• Kings forward Keegan Murray is once again shining in Summer League action. As he prepares for his sophomore season, the first-team All-Rookie member is working with star guard De’Aaron Fox on a daily basis, writes Hunter Patterson of The Athletic. “I’ve been with him every single day so far this summer,” Murray said. “We play one-on-one three, four times a week so that’s helped me a lot in different areas on the court.” For those curious, Murray said he has yet to beat Fox one-on-one, though he’s come “very close.”
  • Additional trades could still be in the works, but it appears as though the Clippers‘ free agency work is done, according to Law Murray of The Athletic, who examines the team’s moves this offseason. With 16 players on standard contracts and Jason Preston on a non-guaranteed deal (it will be guaranteed July 18), the young guard’s performance during Summer League will be critical for his future with the team, says Murray.
  • Speaking of Preston, he said he underwent LASIK eye surgery and had another procedure to fix a deviated septum, tweets Ohm Youngmisuk of ESPN. The 23-year-old former second-round pick missed his entire rookie season after foot surgery and appeared in just 14 games with the Clippers in 2022/23.

Pacific Notes: Sabonis, Beal, Murray, Lakers’ Workout, Hachimura

Kings big man Domantas Sabonis is unlikely to play in the FIBA World Cup, according to Lithuanian national team head coach Kazys Maksvytis. “We all hope that Domantas will play,” Maksvytis said in the Zalgiris on Air podcast, as relayed by “However, we all know the valid reasons [that could prevent him from playing]. If I had to say on his chances today, I’d say those chances are less than 50 percent.”

Sabonis said earlier this month he may need surgery on his right thumb. The Kings and Sabonis could also pursue an extension this offseason.

We have more from the Pacific Division:

  • The Kings were among the teams to inquire about a trade for Wizards wing Bradley Beal but — not surprisingly — Sacramento balked when Washington asked about last year’s lottery pick, Keegan Murray, according to David Aldridge of The Athletic. The Wizards were interested in drafting Murray and tried to move up from the No. 10 pick to select the versatile forward, Aldridge adds.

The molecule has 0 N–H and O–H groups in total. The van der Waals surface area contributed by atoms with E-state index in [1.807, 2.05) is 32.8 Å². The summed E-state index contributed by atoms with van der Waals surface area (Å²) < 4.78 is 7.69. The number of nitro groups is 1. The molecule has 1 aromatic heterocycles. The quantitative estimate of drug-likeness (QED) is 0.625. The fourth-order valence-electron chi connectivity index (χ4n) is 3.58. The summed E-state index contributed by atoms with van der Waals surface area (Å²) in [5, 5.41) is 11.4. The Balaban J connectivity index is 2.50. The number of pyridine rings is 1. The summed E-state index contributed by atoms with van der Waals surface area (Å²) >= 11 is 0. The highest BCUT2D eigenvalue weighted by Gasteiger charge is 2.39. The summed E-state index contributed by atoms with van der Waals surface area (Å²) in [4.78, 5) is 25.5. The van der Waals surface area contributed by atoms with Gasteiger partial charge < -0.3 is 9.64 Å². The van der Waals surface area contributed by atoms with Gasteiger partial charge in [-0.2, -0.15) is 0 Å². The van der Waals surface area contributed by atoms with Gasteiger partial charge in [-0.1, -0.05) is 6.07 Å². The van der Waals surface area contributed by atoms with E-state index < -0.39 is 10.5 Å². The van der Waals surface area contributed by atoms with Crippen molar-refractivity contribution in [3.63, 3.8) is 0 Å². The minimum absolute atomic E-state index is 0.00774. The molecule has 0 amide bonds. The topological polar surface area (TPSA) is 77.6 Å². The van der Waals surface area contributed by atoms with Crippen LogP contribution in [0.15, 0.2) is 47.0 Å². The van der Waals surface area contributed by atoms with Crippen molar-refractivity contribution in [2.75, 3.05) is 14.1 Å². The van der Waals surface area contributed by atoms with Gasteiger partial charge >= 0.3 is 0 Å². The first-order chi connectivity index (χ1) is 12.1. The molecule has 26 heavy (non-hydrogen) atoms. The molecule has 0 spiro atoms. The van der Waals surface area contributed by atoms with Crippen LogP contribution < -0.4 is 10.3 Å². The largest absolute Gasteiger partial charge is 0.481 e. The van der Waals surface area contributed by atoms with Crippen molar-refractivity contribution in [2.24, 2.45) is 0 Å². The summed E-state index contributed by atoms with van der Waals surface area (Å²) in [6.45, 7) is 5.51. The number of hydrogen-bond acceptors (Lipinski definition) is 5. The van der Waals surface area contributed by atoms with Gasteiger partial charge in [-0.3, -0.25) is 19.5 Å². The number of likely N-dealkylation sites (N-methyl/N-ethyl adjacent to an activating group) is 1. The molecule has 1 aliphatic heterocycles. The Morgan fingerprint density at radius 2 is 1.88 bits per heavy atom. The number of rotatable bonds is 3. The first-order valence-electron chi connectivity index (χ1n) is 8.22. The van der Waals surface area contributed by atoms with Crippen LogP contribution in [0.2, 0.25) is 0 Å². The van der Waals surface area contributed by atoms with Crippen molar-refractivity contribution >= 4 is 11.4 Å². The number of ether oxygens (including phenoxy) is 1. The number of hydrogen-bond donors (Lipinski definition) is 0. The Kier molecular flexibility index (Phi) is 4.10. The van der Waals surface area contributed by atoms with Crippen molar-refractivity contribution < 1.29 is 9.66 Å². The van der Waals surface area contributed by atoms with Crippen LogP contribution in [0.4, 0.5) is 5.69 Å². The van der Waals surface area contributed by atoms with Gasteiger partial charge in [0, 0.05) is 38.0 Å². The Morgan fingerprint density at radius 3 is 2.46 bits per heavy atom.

• Gonzaga big man Drew Timme was among the draft prospects who worked out for the Lakers on Monday, Dave McMenamin of ESPN tweets. Damion Baugh (TCU), Alex Fudge (Florida), Colin Castleton (Florida), Sincere Carry (Kent State) and Hunter Tyson (Clemson) joined Timme at the workout.
  • Rui Hachimura‘s market value is projected to be in the $12-18MM starting range, multiple executives told Eric Pincus of Bleacher Report. While a majority of teams won’t have more than the $12.2MM non-taxpayer mid-level exception to offer Hachimura, at least seven teams project to have the cap room to put together a substantial offer sheet. Since Hachimura is a restricted free agent, the Lakers can match any offer.

NBA Announces All-Rookie Teams

Rookie of the Year winner Paolo Banchero was a unanimous choice for the 2022/23 All-Rookie First Team, the NBA announced today (via Twitter).

Players receive two points for a First Team vote and one point for a Second Team vote, and Banchero received the maximum possible 200 points.

Here’s the full five-man squad, listed in order of their total points received via voters:

The All-Rookie Second Team was announced as well, with a couple of teammates headlining the group (Twitter link).

In my opinion, the most surprising omission from the All-Rookie Second Team was Pacers guard Andrew Nembhard, who received 46 points. Nembhard was actually listed on one more ballot than Eason, but Eason received two First Team votes versus Nembhard’s zero, giving him a narrow edge.

That’s not to say Eason (or anyone else) was undeserving — he had a strong season as a tenacious offensive rebounder and defender. I just thought Nembhard should have been honored because he started the majority of the season for a competitive Indiana team and was frequently tasked with guarding the opposing teams’ best player, as Scott Agness of Fieldhouse Files notes (via Twitter).